The eighteenth century is famous for producing literary satire, primarily in verse (and later prose) form. However, during this period, a new dramatic form also arose of which satire was the controlling element. And like the writers of prose and verse satires, playwrights of dramatic satire claimed that their primary aim was the correction of moral faults and failings. Of course, they did not always succeed in this aim. History has shown a few, however, to have had a significant impact on the ideas and lives of their audiences. This thesis is an attempt to demonstrate how these satiric dramas achieved their reformative aims by tracing the theatrical experience of an eighteenth-century audience through Victor Turner's stages of liminality. Turner explains the different ways in which specific genres of theatre (1) create a performance space that is apart from, but still draws symbolically on, the outside world, (2) invite the participation of their audiences in that space, and (3) urge audiences to act in different ways as they leave the theatre space. By examining plays in these ways, we can see how the plays affected the ideas and outlooks of audience members. Because satiric drama invited a high level of participation from audience members, because it invited them into a very "liminal" space, it frequently served to sway audience members' tastes, and in some cases even helped to revolutionize social and literary institutions.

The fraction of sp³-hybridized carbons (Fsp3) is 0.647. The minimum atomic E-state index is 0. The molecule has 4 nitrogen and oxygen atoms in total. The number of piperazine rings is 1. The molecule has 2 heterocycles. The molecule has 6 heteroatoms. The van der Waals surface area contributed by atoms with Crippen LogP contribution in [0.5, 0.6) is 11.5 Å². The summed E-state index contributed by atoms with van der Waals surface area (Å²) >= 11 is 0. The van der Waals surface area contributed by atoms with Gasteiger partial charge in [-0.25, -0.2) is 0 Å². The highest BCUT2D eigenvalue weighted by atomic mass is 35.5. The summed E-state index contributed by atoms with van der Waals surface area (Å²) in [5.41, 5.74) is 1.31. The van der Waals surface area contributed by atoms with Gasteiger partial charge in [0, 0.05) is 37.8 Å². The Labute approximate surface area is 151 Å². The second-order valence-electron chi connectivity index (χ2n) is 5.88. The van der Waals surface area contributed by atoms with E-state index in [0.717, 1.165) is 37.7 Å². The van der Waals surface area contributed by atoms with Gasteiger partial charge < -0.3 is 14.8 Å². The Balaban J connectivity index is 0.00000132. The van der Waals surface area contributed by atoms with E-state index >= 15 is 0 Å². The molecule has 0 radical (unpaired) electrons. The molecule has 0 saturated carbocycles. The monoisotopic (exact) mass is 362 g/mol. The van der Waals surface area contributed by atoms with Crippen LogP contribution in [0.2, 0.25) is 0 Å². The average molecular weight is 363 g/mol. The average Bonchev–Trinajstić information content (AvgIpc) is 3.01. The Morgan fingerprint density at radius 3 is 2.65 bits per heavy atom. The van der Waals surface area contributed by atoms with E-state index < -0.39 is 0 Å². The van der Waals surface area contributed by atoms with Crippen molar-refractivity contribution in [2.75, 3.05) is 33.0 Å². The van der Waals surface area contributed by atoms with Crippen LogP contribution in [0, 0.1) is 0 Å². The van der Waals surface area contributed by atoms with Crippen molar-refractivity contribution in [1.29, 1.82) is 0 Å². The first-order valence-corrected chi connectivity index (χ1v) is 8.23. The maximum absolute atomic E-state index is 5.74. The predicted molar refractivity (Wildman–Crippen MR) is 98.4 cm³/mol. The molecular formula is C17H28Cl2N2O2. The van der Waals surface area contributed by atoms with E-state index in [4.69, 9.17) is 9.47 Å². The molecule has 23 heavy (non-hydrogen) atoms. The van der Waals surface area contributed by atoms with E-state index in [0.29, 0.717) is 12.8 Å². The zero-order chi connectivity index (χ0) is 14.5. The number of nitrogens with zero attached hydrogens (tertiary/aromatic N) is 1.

College and Department

Humanities; English



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satire, satiric drama, Beggar's Opera, Tragedy of Tragedies, Chrononhotonthologos, liminality, eighteenth-century drama, John Gay, Henry Fielding